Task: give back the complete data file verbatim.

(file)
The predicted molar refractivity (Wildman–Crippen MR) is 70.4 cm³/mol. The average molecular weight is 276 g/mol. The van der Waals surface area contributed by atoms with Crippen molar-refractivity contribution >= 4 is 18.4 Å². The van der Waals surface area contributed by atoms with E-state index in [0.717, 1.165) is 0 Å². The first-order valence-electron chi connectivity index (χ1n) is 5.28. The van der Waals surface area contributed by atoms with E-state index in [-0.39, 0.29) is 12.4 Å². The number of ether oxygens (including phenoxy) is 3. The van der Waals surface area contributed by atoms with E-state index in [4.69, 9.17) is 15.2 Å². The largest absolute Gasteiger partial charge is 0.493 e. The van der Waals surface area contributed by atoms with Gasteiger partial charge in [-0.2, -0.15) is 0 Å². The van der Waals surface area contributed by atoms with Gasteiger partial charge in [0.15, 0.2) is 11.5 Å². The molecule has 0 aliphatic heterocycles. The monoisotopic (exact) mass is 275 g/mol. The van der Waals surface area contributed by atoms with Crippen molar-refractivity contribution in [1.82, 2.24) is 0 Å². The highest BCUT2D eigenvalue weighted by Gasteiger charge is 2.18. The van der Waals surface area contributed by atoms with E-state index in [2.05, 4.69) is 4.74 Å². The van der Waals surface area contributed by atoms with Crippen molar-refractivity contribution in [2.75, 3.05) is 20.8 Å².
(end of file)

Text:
The predicted molar refractivity (Wildman–Crippen MR) is 70.4 cm³/mol. The average molecular weight is 276 g/mol. The van der Waals surface area contributed by atoms with Crippen molar-refractivity contribution >= 4 is 18.4 Å². The van der Waals surface area contributed by atoms with E-state index in [0.717, 1.165) is 0 Å². The first-order valence-electron chi connectivity index (χ1n) is 5.28. The van der Waals surface area contributed by atoms with E-state index in [-0.39, 0.29) is 12.4 Å². The number of ether oxygens (including phenoxy) is 3. The van der Waals surface area contributed by atoms with E-state index in [4.69, 9.17) is 15.2 Å². The largest absolute Gasteiger partial charge is 0.493 e. The van der Waals surface area contributed by atoms with Gasteiger partial charge in [-0.2, -0.15) is 0 Å². The van der Waals surface area contributed by atoms with Gasteiger partial charge in [0.15, 0.2) is 11.5 Å². The molecule has 0 aliphatic heterocycles. The monoisotopic (exact) mass is 275 g/mol. The van der Waals surface area contributed by atoms with Crippen molar-refractivity contribution in [1.82, 2.24) is 0 Å². The highest BCUT2D eigenvalue weighted by Gasteiger charge is 2.18. The van der Waals surface area contributed by atoms with E-state index in [2.05, 4.69) is 4.74 Å². The van der Waals surface area contributed by atoms with Crippen molar-refractivity contribution in [2.75, 3.05) is 20.8 Å².